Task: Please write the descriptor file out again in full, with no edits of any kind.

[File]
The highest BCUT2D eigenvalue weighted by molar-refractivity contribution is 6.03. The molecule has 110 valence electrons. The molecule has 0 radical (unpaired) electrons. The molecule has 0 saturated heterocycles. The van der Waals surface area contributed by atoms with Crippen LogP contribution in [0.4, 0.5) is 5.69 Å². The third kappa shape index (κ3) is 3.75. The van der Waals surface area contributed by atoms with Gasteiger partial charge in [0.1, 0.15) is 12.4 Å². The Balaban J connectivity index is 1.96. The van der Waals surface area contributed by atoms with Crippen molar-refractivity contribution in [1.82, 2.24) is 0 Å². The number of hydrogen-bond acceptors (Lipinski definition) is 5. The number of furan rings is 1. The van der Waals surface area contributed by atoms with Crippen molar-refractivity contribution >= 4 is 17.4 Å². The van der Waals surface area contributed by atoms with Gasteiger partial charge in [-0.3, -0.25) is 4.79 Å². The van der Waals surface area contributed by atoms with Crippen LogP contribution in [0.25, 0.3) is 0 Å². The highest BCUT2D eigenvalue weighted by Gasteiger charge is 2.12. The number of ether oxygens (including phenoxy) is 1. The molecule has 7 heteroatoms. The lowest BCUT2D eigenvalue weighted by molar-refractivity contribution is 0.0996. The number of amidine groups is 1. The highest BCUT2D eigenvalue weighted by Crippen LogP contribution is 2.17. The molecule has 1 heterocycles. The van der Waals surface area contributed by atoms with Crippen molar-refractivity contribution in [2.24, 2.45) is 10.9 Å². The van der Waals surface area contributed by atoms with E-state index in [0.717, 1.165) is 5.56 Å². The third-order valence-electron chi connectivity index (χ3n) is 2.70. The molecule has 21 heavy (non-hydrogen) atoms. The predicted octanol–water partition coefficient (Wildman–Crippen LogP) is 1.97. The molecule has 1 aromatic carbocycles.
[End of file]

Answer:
The highest BCUT2D eigenvalue weighted by molar-refractivity contribution is 6.03. The molecule has 110 valence electrons. The molecule has 0 radical (unpaired) electrons. The molecule has 0 saturated heterocycles. The van der Waals surface area contributed by atoms with Crippen LogP contribution in [0.4, 0.5) is 5.69 Å². The third kappa shape index (κ3) is 3.75. The van der Waals surface area contributed by atoms with Gasteiger partial charge in [0.1, 0.15) is 12.4 Å². The Balaban J connectivity index is 1.96. The van der Waals surface area contributed by atoms with Crippen molar-refractivity contribution in [1.82, 2.24) is 0 Å². The number of hydrogen-bond acceptors (Lipinski definition) is 5. The number of furan rings is 1. The van der Waals surface area contributed by atoms with Crippen molar-refractivity contribution >= 4 is 17.4 Å². The van der Waals surface area contributed by atoms with Gasteiger partial charge in [-0.3, -0.25) is 4.79 Å². The van der Waals surface area contributed by atoms with Crippen LogP contribution in [0.25, 0.3) is 0 Å². The highest BCUT2D eigenvalue weighted by Gasteiger charge is 2.12. The number of ether oxygens (including phenoxy) is 1. The molecule has 7 heteroatoms. The lowest BCUT2D eigenvalue weighted by molar-refractivity contribution is 0.0996. The number of amidine groups is 1. The highest BCUT2D eigenvalue weighted by Crippen LogP contribution is 2.17. The molecule has 1 heterocycles. The van der Waals surface area contributed by atoms with Crippen molar-refractivity contribution in [2.24, 2.45) is 10.9 Å². The van der Waals surface area contributed by atoms with E-state index in [0.717, 1.165) is 5.56 Å². The third-order valence-electron chi connectivity index (χ3n) is 2.70. The molecule has 21 heavy (non-hydrogen) atoms. The predicted octanol–water partition coefficient (Wildman–Crippen LogP) is 1.97. The molecule has 1 aromatic carbocycles.